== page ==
The Official E-Newsletter of the Institution of Engineers Sri Lanka   |  Issue 51 - February 2021

Concentrating Solar Power (CSP) – Embracing the Sun’s heat

By Eng (Dr.) S. Witharana

Sri Lanka is blessed with plentiful sunlight year-round. The Global Horizontal Irradiance (GHI), which is the universal measure for solar intensity, varies between 1,247 kWh/m2 to 2,106 kWh/m2 [1]. According to a recent study jointly conducted by the UNDP and ADB, Sri Lanka has the potential to deploy 16 GW of solar power [2]. It is in this backdrop the government has accelerated its drive for solar-powered electricity. For instance, “සුර්ය බල සන්ග්‍රාමය” (battle for solar energy) project aims to add 200MW of solar electricity by 2020 and 1000MW by 2025 [3]. By 2030 the government plans to generate 70% of electricity demand using renewable energy [4] where solar can become a major contributor. The USD 100M solar energy project to power state institutions [5], 100MW solar tender for power projects ranging in size from 3MW to 10MW [6], and 100MW Solar Park under construction in Monaragala [7], are further examples for large scale projects spearheaded by the government. Nearly all these projects are based on solar photo voltaic (SPV) technology, where the PV panels are to be imported from abroad and mounted on rooftops. While appreciating the SPV’s positives, one should also recognize the country’s potential for solar thermal power generation. At the moment however, solar thermal applications are limited to commercially available rooftop water heaters and a small number of low-capacity food driers. According to Sustainable Energy Authority’s website, up to 30 June 2020, there were only two permits issued for “Solar Thermal” plants, each with a capacity of 10MW [8].

To ensure power system stability, reliability, and cost effectiveness, Sri Lanka may have to move towards Concentrating Solar Power (CSP) technologies. This article intends to present an overview of the CSP for electrical power generation, and to show future directions.

Concentrating solar power is the concept of using direct solar radiation to heat a fluid and generate electricity. A modern CSP plant layout (figure 1) comprises of three sections; Solar field (to convert solar energy into thermal energy), Thermal storage (to store thermal energy using a heat-storage medium), and a Power block (to generate electricity through a conventional steam turbine). The heat transfer fluid (eg; a synthetic thermal oil or a molten salt) absorbs heat from solar field and travels to the power block. Water in the steam generator absorbs this heat, becomes steam and turns the steam turbine, to generate electricity. HTF thereafter returns to the solar field, so the cycle continues. The excess heat meanwhile is directed to the thermal storage section for future use.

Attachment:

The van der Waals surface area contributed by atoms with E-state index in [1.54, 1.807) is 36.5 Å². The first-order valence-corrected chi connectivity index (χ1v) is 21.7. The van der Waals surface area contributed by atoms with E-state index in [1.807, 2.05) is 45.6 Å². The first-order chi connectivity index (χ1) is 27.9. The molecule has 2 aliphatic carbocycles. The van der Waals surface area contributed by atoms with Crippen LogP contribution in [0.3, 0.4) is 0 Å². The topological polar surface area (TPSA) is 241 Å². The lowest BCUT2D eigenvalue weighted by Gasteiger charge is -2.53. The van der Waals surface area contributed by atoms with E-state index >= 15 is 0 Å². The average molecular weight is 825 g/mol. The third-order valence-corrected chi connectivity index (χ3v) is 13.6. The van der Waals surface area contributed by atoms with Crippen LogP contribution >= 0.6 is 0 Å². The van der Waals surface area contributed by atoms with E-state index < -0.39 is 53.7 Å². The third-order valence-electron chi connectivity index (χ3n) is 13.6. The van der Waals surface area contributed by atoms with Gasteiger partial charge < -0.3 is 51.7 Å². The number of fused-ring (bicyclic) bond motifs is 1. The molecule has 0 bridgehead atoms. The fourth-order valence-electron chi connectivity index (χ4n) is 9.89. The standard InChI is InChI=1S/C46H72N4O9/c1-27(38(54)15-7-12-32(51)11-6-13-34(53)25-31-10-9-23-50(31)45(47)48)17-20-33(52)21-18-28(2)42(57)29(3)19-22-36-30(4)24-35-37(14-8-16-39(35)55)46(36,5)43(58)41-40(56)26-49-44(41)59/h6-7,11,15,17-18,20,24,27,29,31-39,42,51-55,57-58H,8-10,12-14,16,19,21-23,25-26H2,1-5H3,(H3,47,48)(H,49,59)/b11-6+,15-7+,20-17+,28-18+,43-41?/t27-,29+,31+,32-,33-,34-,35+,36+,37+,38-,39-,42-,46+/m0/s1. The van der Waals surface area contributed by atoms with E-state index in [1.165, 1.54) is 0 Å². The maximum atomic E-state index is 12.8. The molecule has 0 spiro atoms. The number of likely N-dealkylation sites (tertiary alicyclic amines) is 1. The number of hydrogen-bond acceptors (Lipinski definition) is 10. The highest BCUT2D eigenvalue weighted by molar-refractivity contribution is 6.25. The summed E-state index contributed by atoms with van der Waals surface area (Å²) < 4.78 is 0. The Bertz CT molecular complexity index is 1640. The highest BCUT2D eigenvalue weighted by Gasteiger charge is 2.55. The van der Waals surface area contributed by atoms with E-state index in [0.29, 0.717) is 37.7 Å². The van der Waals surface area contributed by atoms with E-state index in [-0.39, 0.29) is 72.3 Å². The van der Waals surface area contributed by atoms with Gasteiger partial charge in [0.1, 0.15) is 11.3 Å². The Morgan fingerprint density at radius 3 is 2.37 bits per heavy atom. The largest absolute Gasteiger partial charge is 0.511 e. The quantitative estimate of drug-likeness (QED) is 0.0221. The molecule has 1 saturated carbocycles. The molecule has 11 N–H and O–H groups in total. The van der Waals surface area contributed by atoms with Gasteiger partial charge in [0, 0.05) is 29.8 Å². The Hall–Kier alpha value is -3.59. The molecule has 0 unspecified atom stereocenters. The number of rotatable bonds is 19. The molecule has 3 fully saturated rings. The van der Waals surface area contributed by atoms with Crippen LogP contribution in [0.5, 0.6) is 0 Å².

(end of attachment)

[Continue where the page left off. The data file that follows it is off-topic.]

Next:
Figure 1: CSP plant layout (image courtesy:

Let u snow take a closer look at the operation of a CSP plant.

A) Solar Field

The solar field consists of a concentrating system. There are four types of them currently in use. These are illustrated on figure 2

Figure 2: Solar concentrators: (a) parabolic trough (b) power tower (c) dish-engine (d) Linear Fresenel [9].

Parabolic trough systems use curved-shape reflectors to focus sunlight onto an absorber tube placed in their focal line. The reflectors can track the sun along one axis, predominantly north-south, to ensure that the HTF in the absorber tube attains temperatures as high as 400°C. Trough systems are the most advanced and matured CSP system nowadays, with nearly 70% of the world’s operating CSP power plants falling into this category. 

In a power tower system, the flat reflectors with two-axis sun tracking concentrates sunlight on to a central receiver at the top of a tower. HTF in the receiver absorbs the thermal energy and increases its temperature close to 1000°C. Power tower is the second most-popular CSP system at present.

A dish-engine system comprises of a reflective dish with two-axis sun tracking, and a receiver mounted at the focal point of the dish. The receiver is filled with a gas (the HTF) and connected to an engine, such as Brayton turbine, organic Rankin engine, reciprocating steam engine, or Sterling engine. Despite being the least popular among CSP systems, Dish-engine systems are the most efficient with an annual solar-to-electric efficiency ranging from 16% to 18%.

Linear Fresnel system is an array of nearly flat linear reflectors that focuses the sunlight on to a single receiver fixed on a linear tower. Water, which is the HTF in the receiver, absorbs heat and becomes steam that subsequently runs a steam turbine. Employs one axis sun tracking, similar to parabolic trough systems.

B) Thermal Energy Storage

Solar intensity fluctuates in nature and so would the power production from a CSP plant. A thermal energy storage (TES) system can eliminate this uncertainty and ensure steady and reliable power supply. The TES concept is to capture and store the heat when it is available and release it when it is desirable. TES technologies can be categorized into three classes as follows.